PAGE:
Vernon city council has saved the bacon of one local pet owner by allowing her to keep her potbellied pig.
Brenda Quint approached council earlier this year looking for permission to keep her pet pig following a complaint from a neighbour.
Under city bylaws, no farm animals – except chickens – are allowed to live in urban areas, but Quint's pet porker is safe after council debated the issue and decided the pig can stay.
Coun. Juliette Cunningham said bylaw complaints should be looked at on a case-by-case basis, and in this case the pig should be allowed to stay in the city.
Coun. Scott Anderson agreed saying he has done research on potbellied pigs and does not see a lot of difference between them and dogs.
Anderson said the main complaint the city has received about the portly porker is its size and smell, but he noted some dog breeds can get larger than a 100-pound pig and can also have an aroma.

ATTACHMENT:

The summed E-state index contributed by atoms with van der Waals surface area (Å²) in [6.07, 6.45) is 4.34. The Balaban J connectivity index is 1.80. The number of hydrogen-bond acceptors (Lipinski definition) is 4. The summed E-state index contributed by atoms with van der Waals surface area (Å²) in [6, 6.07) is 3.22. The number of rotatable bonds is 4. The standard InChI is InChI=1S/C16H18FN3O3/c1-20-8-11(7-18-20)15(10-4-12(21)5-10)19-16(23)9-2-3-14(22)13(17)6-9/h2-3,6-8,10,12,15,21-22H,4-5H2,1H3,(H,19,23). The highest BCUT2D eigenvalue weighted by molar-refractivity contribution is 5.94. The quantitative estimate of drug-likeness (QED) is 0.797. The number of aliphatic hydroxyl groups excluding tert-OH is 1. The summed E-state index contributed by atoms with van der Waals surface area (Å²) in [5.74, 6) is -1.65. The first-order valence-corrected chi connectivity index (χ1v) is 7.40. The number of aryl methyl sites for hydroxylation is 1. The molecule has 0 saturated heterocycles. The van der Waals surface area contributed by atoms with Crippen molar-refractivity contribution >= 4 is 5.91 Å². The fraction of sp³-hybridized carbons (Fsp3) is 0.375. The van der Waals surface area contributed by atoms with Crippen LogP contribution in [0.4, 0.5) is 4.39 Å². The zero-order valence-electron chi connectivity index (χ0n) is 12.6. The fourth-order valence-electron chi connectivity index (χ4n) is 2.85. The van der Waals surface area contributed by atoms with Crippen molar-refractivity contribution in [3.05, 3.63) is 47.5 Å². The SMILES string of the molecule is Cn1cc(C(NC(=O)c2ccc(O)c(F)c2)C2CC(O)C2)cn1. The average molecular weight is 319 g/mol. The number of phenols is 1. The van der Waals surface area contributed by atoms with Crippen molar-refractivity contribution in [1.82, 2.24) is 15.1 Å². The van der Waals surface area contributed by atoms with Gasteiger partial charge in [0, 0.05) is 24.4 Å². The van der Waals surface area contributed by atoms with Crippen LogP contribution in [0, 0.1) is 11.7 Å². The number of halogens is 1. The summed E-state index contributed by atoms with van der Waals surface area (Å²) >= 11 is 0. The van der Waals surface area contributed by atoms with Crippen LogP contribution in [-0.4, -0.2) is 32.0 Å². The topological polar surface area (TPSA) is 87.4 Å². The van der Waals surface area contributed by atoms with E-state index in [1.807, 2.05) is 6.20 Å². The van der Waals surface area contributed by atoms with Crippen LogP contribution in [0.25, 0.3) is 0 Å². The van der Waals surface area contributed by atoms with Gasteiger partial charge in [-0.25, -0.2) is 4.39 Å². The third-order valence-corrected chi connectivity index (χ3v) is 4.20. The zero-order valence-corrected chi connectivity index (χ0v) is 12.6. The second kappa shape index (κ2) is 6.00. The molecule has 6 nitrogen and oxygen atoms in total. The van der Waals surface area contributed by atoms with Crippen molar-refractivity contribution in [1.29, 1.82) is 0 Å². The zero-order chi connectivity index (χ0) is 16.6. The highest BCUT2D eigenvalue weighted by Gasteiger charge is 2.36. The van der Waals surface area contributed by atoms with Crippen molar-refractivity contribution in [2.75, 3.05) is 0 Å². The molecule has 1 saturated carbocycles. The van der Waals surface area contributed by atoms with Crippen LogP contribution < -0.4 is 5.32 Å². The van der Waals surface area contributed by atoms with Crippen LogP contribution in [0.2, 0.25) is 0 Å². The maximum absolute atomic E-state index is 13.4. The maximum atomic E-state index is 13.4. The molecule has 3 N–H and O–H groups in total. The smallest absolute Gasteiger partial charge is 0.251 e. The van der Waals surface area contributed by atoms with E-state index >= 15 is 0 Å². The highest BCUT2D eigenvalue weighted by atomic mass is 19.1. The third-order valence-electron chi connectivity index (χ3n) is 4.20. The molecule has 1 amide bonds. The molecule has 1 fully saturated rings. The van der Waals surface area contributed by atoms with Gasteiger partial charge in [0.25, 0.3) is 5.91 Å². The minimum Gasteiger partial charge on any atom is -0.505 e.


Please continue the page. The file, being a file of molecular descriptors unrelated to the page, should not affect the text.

“There are some big dogs out there. They can grow to more than 150 pounds,” said Anderson. “The argument against them (pigs) don't seem to wash too well.”
Anderson said if the city allows Lamont to keep her pet, it does not mean people will be bringing home lions or other such animals as pets.
“I'm certainly in support of letting these people keep their pet,” he said, but added it does not mean there will be pig farms in the middle of the city.
Coun. Brian Quiring was not so fond of the pig proposal.
“I don't want to see a 200-pound pig walking around my neighbourhood,” said Quiring. “We have bylaws for a reason. It's crazy to think we can allow a pig to walk around somebodies front yard oinking and snorting.”
Counc. Bob Spears said the city is aware of three other pigs in the area and was wondering what would happen to them.
“It's a case-by-case basis,” said Cunningham. “We allow six chickens and I think pigs are cuter than chickens.”
Mayor Akbal Mund also had some reservations about the pet porker, wondering if allowing the pig will open the city up to other farm animals.
“This opens it up for everybody else and we may be inundated,” said Mund.
Council agreed to allow the pig to remain by a 4-3 vote.